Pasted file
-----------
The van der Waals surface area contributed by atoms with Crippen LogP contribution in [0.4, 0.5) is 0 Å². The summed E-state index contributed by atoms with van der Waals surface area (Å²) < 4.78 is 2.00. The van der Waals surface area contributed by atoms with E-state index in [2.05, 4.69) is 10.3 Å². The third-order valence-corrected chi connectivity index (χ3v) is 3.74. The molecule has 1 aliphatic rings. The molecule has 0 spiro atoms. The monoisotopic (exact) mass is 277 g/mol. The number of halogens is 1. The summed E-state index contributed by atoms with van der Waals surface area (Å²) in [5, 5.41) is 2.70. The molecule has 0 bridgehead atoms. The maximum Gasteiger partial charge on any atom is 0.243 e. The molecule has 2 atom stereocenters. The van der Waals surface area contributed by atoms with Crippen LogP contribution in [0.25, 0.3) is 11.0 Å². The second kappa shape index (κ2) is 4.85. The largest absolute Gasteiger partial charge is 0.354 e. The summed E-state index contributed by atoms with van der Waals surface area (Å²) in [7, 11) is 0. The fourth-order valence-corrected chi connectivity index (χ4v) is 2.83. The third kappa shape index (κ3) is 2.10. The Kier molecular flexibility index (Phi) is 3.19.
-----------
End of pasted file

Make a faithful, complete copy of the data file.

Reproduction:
The van der Waals surface area contributed by atoms with Crippen LogP contribution in [0.4, 0.5) is 0 Å². The summed E-state index contributed by atoms with van der Waals surface area (Å²) < 4.78 is 2.00. The van der Waals surface area contributed by atoms with E-state index in [2.05, 4.69) is 10.3 Å². The third-order valence-corrected chi connectivity index (χ3v) is 3.74. The molecule has 1 aliphatic rings. The molecule has 0 spiro atoms. The monoisotopic (exact) mass is 277 g/mol. The number of halogens is 1. The summed E-state index contributed by atoms with van der Waals surface area (Å²) in [5, 5.41) is 2.70. The molecule has 0 bridgehead atoms. The maximum Gasteiger partial charge on any atom is 0.243 e. The molecule has 2 atom stereocenters. The van der Waals surface area contributed by atoms with Crippen LogP contribution in [0.25, 0.3) is 11.0 Å². The second kappa shape index (κ2) is 4.85. The largest absolute Gasteiger partial charge is 0.354 e. The summed E-state index contributed by atoms with van der Waals surface area (Å²) in [7, 11) is 0. The fourth-order valence-corrected chi connectivity index (χ4v) is 2.83. The third kappa shape index (κ3) is 2.10. The Kier molecular flexibility index (Phi) is 3.19.